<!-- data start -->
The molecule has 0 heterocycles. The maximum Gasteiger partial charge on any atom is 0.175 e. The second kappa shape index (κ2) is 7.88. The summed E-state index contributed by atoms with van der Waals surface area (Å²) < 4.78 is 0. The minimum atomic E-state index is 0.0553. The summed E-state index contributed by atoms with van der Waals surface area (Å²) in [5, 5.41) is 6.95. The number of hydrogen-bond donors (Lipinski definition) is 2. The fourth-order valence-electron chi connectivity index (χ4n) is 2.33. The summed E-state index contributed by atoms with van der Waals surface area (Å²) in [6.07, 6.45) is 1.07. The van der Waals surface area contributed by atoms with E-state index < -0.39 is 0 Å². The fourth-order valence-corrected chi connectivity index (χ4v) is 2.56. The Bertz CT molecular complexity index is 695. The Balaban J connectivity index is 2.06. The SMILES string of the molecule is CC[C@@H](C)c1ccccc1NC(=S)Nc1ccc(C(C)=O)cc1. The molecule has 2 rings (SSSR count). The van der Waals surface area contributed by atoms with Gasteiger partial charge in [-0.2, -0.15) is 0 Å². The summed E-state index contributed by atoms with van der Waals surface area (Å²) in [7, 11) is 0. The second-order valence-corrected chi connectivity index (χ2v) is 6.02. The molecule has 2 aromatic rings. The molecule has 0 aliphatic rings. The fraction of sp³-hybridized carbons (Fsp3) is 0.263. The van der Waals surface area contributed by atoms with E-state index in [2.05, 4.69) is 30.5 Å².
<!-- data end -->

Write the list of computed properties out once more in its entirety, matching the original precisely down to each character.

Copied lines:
The molecule has 0 heterocycles. The maximum Gasteiger partial charge on any atom is 0.175 e. The second kappa shape index (κ2) is 7.88. The summed E-state index contributed by atoms with van der Waals surface area (Å²) < 4.78 is 0. The minimum atomic E-state index is 0.0553. The summed E-state index contributed by atoms with van der Waals surface area (Å²) in [5, 5.41) is 6.95. The number of hydrogen-bond donors (Lipinski definition) is 2. The fourth-order valence-electron chi connectivity index (χ4n) is 2.33. The summed E-state index contributed by atoms with van der Waals surface area (Å²) in [6.07, 6.45) is 1.07. The van der Waals surface area contributed by atoms with E-state index < -0.39 is 0 Å². The fourth-order valence-corrected chi connectivity index (χ4v) is 2.56. The Bertz CT molecular complexity index is 695. The Balaban J connectivity index is 2.06. The SMILES string of the molecule is CC[C@@H](C)c1ccccc1NC(=S)Nc1ccc(C(C)=O)cc1. The molecule has 2 rings (SSSR count). The van der Waals surface area contributed by atoms with Gasteiger partial charge in [-0.2, -0.15) is 0 Å². The summed E-state index contributed by atoms with van der Waals surface area (Å²) in [7, 11) is 0. The second-order valence-corrected chi connectivity index (χ2v) is 6.02. The molecule has 2 aromatic rings. The molecule has 0 aliphatic rings. The fraction of sp³-hybridized carbons (Fsp3) is 0.263. The van der Waals surface area contributed by atoms with E-state index in [2.05, 4.69) is 30.5 Å².